An app developer can only charge a one time price BEFORE the user has experienced the app. This price must be low enough not to scare away users, yet high enough to pay for the operations of the business. In the productivity app space, we are seeing more of the former, not the later. (a) I only paid $9.99 for Sparrow years ago and yet it has added a lot of value to my life.

Subscription pricing for apps is an important point and am surprised its not getting much support from iOS developer community.

Popular Mobile App Pricing Models

One-time payment is the second most popular mobile app pricing model. Free is obviously the first approach. The monetization strategy for free apps are i)in-app purchases for additional features ii) Advertisement supported iii) Monetize through a primary app, on say PC or elsewhere, and subsidize mobile app.

Of course am not accounting for apps that are supported by factors other than revenue. Social media apps fall under this bucket, they use our collective attention to determine our interests and use these signals to serve advertisements etc.

Why subscription pricing for mobile apps?

Most pre-iOS mobile platforms were quite lame to build professional apps on. The iOS platform and then Android, and perhaps Windows Phone, changed all that. It is possible to write games on these platforms, leave alone business apps. Most functionality like email clients, games or simple productivity tools, requires minimal server infrastructure to keep running. So its possible to build a decent mobile product by adopting an one-time pricing model for these apps. Start with 0.99 cents to whatever $$ you can charge and be done with it. Assuming the app did sufficient numbers, developers can sustain themselves and perhaps even be profitable.

Some Problems Need Processing Power!

But the one-time pricing model does not always work. Especially if there is a server component that supports the mobile app functionality, and server components are not cheap to build, monitor and maintain. Why bother with a server at all? Well, if you are doing any significant feature that involves large data processing, it has to be done on the server rather than a mobile client. Without a server component you are limited by the kind of problems you can solve. Let me reiterate

This is not about pricing models but about the class of problems you can go after sustainably.

This would be no big deal if the iPad and its Android clones had not been around. With tablets you could do much more but the pricing model constraints are a serious roadblock. AppStore pricing restrictions are artificial constraints on the tablet ecosystem.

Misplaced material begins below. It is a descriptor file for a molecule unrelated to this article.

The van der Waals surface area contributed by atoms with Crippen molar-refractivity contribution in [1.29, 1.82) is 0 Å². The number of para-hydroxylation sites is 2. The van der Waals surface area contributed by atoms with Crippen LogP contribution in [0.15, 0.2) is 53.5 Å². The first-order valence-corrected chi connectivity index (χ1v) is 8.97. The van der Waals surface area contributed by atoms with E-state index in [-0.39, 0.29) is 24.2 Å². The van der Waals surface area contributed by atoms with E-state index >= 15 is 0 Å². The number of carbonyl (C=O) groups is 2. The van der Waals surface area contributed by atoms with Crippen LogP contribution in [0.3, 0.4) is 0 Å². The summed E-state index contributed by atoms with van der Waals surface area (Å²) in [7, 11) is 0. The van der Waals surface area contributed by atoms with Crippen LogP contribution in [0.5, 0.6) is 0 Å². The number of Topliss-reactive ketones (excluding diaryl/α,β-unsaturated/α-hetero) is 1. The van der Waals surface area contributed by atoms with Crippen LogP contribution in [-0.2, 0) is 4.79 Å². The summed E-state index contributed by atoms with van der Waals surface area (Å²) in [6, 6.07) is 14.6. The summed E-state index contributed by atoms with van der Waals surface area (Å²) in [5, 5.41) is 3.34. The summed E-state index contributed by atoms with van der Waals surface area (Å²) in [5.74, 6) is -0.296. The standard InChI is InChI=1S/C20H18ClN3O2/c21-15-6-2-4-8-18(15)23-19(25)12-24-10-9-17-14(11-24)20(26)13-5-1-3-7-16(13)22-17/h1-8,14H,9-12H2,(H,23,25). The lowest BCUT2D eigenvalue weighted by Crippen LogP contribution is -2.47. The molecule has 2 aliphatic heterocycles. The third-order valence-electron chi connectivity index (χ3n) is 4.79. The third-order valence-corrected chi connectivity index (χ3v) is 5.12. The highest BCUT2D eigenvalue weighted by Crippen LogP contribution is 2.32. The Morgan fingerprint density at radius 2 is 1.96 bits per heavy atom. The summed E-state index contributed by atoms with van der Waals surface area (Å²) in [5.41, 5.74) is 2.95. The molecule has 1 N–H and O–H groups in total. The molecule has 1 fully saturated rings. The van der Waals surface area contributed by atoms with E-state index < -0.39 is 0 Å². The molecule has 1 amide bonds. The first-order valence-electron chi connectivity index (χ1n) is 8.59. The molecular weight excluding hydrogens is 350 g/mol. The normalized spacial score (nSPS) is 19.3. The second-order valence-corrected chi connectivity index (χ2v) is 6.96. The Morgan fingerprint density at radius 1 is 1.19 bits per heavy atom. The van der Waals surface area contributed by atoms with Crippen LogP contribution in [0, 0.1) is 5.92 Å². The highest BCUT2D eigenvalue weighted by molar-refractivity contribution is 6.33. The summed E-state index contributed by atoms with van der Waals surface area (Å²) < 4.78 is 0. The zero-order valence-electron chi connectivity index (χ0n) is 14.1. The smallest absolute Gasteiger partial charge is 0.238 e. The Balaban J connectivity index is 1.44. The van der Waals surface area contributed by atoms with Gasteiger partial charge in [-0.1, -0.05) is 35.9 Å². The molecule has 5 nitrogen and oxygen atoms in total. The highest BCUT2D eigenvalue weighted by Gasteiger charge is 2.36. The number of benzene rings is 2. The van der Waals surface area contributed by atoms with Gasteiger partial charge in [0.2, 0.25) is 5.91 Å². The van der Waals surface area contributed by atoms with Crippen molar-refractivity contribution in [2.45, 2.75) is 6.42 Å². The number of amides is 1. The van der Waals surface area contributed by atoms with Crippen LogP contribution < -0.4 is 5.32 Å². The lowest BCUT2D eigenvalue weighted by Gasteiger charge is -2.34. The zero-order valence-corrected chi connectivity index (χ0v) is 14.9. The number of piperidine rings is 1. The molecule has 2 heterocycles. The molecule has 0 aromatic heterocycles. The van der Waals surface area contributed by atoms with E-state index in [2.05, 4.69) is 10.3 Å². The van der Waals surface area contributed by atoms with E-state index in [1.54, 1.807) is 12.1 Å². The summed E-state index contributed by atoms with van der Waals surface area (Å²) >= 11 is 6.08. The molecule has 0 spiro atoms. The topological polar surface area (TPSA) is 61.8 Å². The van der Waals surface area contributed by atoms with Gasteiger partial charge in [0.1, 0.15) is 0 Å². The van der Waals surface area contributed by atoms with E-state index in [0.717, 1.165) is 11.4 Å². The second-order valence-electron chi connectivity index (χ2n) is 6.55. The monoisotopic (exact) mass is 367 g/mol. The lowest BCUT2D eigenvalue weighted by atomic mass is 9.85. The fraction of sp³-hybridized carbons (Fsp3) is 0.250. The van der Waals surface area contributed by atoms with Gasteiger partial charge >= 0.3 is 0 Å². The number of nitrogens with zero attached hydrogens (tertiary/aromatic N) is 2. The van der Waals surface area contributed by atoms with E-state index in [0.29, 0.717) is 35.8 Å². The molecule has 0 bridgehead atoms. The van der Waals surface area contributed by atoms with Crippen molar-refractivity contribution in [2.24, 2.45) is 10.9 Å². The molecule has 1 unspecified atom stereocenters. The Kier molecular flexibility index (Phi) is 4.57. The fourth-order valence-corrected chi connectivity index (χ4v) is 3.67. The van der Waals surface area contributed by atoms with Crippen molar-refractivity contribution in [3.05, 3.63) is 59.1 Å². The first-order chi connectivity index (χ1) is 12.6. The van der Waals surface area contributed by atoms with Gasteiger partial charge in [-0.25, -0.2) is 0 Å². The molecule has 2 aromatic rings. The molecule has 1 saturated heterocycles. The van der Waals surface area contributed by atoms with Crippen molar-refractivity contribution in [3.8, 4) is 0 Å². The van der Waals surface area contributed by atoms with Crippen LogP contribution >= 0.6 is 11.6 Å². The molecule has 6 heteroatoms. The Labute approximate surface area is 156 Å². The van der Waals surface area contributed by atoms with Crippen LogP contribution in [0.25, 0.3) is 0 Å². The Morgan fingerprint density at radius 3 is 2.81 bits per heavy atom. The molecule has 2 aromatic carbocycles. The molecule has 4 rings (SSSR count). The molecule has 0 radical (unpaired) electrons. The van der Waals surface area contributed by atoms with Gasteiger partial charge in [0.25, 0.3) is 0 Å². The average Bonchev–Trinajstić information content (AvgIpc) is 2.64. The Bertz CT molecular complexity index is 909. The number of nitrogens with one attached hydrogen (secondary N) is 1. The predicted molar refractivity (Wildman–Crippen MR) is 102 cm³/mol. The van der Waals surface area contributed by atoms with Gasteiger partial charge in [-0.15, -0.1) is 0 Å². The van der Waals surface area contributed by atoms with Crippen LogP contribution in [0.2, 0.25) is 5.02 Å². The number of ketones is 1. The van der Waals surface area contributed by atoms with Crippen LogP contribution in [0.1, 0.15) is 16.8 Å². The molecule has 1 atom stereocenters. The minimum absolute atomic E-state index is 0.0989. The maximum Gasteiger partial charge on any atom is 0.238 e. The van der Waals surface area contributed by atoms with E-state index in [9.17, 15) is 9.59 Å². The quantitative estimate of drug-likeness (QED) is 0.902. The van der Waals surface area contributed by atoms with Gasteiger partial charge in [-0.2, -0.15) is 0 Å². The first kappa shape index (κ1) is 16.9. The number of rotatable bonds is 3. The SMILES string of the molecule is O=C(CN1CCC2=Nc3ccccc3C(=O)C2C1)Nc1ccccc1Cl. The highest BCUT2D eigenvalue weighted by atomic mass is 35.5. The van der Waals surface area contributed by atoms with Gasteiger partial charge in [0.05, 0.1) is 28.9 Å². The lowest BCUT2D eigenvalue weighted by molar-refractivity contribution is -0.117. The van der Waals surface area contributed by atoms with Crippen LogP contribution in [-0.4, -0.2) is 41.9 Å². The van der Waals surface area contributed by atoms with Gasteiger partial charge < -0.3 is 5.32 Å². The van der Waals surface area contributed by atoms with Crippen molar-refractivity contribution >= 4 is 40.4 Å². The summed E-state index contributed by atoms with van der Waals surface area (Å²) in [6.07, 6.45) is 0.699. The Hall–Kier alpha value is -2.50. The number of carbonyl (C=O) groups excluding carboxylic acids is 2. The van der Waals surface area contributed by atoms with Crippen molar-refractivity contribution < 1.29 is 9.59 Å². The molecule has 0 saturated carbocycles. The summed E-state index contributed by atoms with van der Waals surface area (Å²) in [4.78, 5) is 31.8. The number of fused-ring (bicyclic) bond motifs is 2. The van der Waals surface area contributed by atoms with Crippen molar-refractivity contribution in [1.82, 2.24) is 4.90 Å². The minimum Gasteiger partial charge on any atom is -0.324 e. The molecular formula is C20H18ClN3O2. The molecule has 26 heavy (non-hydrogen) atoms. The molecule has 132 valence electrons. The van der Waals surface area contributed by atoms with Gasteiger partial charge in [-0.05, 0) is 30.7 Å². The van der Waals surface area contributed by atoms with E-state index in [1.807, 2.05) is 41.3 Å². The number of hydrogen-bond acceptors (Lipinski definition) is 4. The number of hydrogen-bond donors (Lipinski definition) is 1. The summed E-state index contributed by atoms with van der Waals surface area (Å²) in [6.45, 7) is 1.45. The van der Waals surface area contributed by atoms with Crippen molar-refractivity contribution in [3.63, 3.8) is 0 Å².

Options for Subscription Pricing

And if you want to focus on a purely mobile app then you have few options i) Charge heavily one time, and hope you do enough volumes ii) Adopt in-app purchases for new features, might not fly because of first point, which Nilay has pointed out too iii) iii) Adopt in-app advertising, might not work for non-consumer apps because of volumes iv) Or hope you get VC funding to subsidize the whole thing and look for exit via an acquisition!

Obviously none of the above options are desirable.

Web + Mobile Combo

Before you say anything, I know a web + mobile app combination will let you out of this conundrum, since pricing model on the web-end of the equation can be controlled. Issue here is your development costs just shot up. There are two apps to design, build, test, deploy and maintain for! Let us not even get into whether the product would be relevant on a non-mobile scenario.

With subscription pricing enabled for apps, Apple can truly realize its vision of a post-PC world. Right now, developers need to straddle PC and Post-PC worlds!

Why do I care?

Why am I getting all worked up about Sparrow and in-app pricing models? Well, for CollabLayer, the first product being developed by my startup Tataatsu, we have struggled with this question a lot. While CollabLayer will be on all platforms eventually, we could have gone to market with an iPad app first. But pricing model restrictions force us to build the web-app too, which of course delays everything.

Apple, help us realize your, and our, vision of  a Post-PC world, enable in-app subscription pricing!